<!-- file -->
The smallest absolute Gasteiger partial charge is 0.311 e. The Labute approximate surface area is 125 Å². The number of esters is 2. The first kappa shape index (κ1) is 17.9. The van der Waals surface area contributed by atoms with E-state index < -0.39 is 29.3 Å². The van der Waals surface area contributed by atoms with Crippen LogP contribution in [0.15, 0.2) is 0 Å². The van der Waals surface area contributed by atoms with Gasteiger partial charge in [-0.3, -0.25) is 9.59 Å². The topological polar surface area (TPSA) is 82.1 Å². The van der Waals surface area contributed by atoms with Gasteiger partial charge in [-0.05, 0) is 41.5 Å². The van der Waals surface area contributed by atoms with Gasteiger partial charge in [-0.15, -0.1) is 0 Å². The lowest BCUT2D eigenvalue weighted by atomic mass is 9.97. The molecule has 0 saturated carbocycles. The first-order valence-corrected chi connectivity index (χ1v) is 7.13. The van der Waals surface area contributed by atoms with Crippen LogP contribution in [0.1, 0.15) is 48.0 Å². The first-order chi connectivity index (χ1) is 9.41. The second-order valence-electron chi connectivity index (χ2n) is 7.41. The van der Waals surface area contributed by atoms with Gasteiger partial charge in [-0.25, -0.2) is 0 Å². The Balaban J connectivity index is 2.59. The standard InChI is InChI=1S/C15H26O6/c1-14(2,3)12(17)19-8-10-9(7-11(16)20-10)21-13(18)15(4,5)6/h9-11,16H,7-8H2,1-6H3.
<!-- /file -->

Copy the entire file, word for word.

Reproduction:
The smallest absolute Gasteiger partial charge is 0.311 e. The Labute approximate surface area is 125 Å². The number of esters is 2. The first kappa shape index (κ1) is 17.9. The van der Waals surface area contributed by atoms with E-state index < -0.39 is 29.3 Å². The van der Waals surface area contributed by atoms with Crippen LogP contribution in [0.15, 0.2) is 0 Å². The van der Waals surface area contributed by atoms with Gasteiger partial charge in [-0.3, -0.25) is 9.59 Å². The topological polar surface area (TPSA) is 82.1 Å². The van der Waals surface area contributed by atoms with Gasteiger partial charge in [-0.05, 0) is 41.5 Å². The van der Waals surface area contributed by atoms with Gasteiger partial charge in [-0.15, -0.1) is 0 Å². The lowest BCUT2D eigenvalue weighted by atomic mass is 9.97. The molecule has 0 saturated carbocycles. The first-order valence-corrected chi connectivity index (χ1v) is 7.13. The van der Waals surface area contributed by atoms with Crippen LogP contribution in [0.1, 0.15) is 48.0 Å². The first-order chi connectivity index (χ1) is 9.41. The second-order valence-electron chi connectivity index (χ2n) is 7.41. The van der Waals surface area contributed by atoms with Gasteiger partial charge in [-0.25, -0.2) is 0 Å². The Balaban J connectivity index is 2.59. The standard InChI is InChI=1S/C15H26O6/c1-14(2,3)12(17)19-8-10-9(7-11(16)20-10)21-13(18)15(4,5)6/h9-11,16H,7-8H2,1-6H3.